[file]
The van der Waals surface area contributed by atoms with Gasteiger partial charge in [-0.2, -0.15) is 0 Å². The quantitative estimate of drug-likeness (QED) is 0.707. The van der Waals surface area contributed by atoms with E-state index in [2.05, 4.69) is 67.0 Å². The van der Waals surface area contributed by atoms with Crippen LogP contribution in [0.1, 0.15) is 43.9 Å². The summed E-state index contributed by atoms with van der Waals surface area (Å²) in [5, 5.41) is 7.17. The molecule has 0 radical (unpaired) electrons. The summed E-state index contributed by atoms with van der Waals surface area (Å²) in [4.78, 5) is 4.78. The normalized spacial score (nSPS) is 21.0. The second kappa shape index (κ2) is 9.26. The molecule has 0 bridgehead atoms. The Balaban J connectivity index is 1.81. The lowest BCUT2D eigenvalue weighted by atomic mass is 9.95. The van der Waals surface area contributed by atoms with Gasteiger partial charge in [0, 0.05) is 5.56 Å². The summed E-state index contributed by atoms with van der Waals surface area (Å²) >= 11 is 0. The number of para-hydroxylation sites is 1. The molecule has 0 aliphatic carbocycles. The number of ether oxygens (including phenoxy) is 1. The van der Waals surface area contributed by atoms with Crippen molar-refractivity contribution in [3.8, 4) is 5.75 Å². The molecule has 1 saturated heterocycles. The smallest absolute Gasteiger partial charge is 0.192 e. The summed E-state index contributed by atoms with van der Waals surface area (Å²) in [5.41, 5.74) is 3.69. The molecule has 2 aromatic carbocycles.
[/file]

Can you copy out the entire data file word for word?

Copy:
The van der Waals surface area contributed by atoms with Gasteiger partial charge in [-0.2, -0.15) is 0 Å². The quantitative estimate of drug-likeness (QED) is 0.707. The van der Waals surface area contributed by atoms with E-state index in [2.05, 4.69) is 67.0 Å². The van der Waals surface area contributed by atoms with Crippen LogP contribution in [0.1, 0.15) is 43.9 Å². The summed E-state index contributed by atoms with van der Waals surface area (Å²) in [5, 5.41) is 7.17. The molecule has 0 radical (unpaired) electrons. The summed E-state index contributed by atoms with van der Waals surface area (Å²) in [4.78, 5) is 4.78. The normalized spacial score (nSPS) is 21.0. The second kappa shape index (κ2) is 9.26. The molecule has 0 bridgehead atoms. The Balaban J connectivity index is 1.81. The lowest BCUT2D eigenvalue weighted by atomic mass is 9.95. The van der Waals surface area contributed by atoms with Gasteiger partial charge in [0, 0.05) is 5.56 Å². The summed E-state index contributed by atoms with van der Waals surface area (Å²) >= 11 is 0. The number of para-hydroxylation sites is 1. The molecule has 0 aliphatic carbocycles. The number of ether oxygens (including phenoxy) is 1. The van der Waals surface area contributed by atoms with Crippen molar-refractivity contribution in [3.8, 4) is 5.75 Å². The molecule has 1 saturated heterocycles. The smallest absolute Gasteiger partial charge is 0.192 e. The summed E-state index contributed by atoms with van der Waals surface area (Å²) in [5.41, 5.74) is 3.69. The molecule has 2 aromatic carbocycles.